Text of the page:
Grounding Object-Element #7 of the Kanban

Jim BensonPrimers2 Comments

We discussed the Planning Fallacy in Number Five, but that’s just the tip of the cognitive bias iceberg. The fact is that we are subject to well over a hundred named cognitive biases  like:

So, you can follow the links to get to definitions and evidence for those biases. These biases alter our decision making in sometimes subtle and sometimes gross ways. Largely this is due to us using what Daniel Kahneman calls System 1 thinking.

If you’re eating an ice cream cone and the ball of ice cream starts to shift, you will see that, quickly understand with your ice cream expertise that your ice cream is in danger of falling to the ground, and turn the cone to gently nudge it back into place by licking.

System 1 is our rapid-processing brain. We tend to make snap judgments based on limited evidence and act immediately. Most of the time, this serves us well. As we move through life, we gain experience and that turns into the basis for future fast thinking.

If we had no experience, we would have panicked, grabbing the ice cream with our hands and trying to replace it as it melted and shifted around. Then it would have fallen on the ground. Total ice cream rookie mistake.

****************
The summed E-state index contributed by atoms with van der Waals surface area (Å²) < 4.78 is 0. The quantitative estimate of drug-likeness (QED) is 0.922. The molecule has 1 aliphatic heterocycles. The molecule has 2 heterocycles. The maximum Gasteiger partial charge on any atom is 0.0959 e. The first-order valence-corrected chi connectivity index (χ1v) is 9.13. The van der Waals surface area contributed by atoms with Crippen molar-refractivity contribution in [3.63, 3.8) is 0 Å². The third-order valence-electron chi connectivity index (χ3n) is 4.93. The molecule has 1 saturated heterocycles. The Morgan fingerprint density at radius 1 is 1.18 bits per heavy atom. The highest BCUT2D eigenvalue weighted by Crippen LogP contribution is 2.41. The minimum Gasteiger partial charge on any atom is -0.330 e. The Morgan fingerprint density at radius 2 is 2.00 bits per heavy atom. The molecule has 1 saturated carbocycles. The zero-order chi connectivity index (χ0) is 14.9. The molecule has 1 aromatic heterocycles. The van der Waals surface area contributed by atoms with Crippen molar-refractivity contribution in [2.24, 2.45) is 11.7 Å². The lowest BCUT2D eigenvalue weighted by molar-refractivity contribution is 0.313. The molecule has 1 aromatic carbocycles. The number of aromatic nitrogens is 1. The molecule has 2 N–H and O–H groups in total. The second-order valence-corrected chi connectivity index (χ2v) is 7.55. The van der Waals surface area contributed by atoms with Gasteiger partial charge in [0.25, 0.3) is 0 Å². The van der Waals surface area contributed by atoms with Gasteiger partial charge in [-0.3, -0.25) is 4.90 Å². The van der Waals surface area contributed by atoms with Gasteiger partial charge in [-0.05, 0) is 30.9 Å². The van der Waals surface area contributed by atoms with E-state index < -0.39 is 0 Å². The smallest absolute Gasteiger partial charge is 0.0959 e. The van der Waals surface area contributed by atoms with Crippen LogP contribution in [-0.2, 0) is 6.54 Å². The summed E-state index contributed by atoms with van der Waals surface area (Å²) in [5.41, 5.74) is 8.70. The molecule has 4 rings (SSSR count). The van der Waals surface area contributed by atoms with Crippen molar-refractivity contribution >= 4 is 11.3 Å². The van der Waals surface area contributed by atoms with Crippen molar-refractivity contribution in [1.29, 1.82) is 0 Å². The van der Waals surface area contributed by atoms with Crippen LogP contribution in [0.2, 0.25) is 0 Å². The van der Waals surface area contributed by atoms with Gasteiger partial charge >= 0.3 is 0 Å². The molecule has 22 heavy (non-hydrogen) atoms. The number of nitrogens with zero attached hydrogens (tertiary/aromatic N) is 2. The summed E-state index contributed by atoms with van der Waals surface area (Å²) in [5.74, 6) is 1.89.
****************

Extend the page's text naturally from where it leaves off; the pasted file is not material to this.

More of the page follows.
But system 1 has its dark side. We also tend to make decisions rapidly when its not warranted. We see something has gone wrong and blame the first person we see. We don’t stop a policy long after it’s outlived its usefulness. We see bad things on television before work and are pessimistic the rest of the day. We interpret all data in ways that support our ideas.

In this case, our system 1 thinking is processing things too quickly. It is actively ignoring vital information that would lead to much better decisions. This is when we should be engaging system 2, which is our more thoughtful, methodical brain. The problem is system 2 needs to be “turned on”. It’s like a laptop in our heads that requires booting before it will do anything.

We live most of our lives in system 1, so much so that we neglect system 2 – often to our detriment.

Therefore, we require something to force us to wake up and … well … think. We need triggers that will engage system 2. This is what I would called “grounding.” Something that brings us down, launches our thoughtfulness, and promotes good decision making.

Kanban and Personal Kanban, through the context discussed in number six can help ground us – to let us know when we need to question our decisions. Visual cues that come from patterns in work flow, bottlenecks, changes in work item types, changes in the mood of participants, and anything else we can see, helps.

It also helps that the kanban is shared and public. While this can lead to group think or other group blindnesses, you still stand a greater chance that someone’s system 2 thinking will be engaged and they will speak up.

This doesn’t end our battle with cognitive bias, unfortunately nothing will do that, but it does help mitigate their impacts.

This is #7 in a 13 part series on the elements of kanban.

Jim BensonGrounding Object-Element #7 of the Kanban

2 Comments on “Grounding Object-Element #7 of the Kanban”

  1. Pingback: 13 Elements Of Kanban | Personal Kanban

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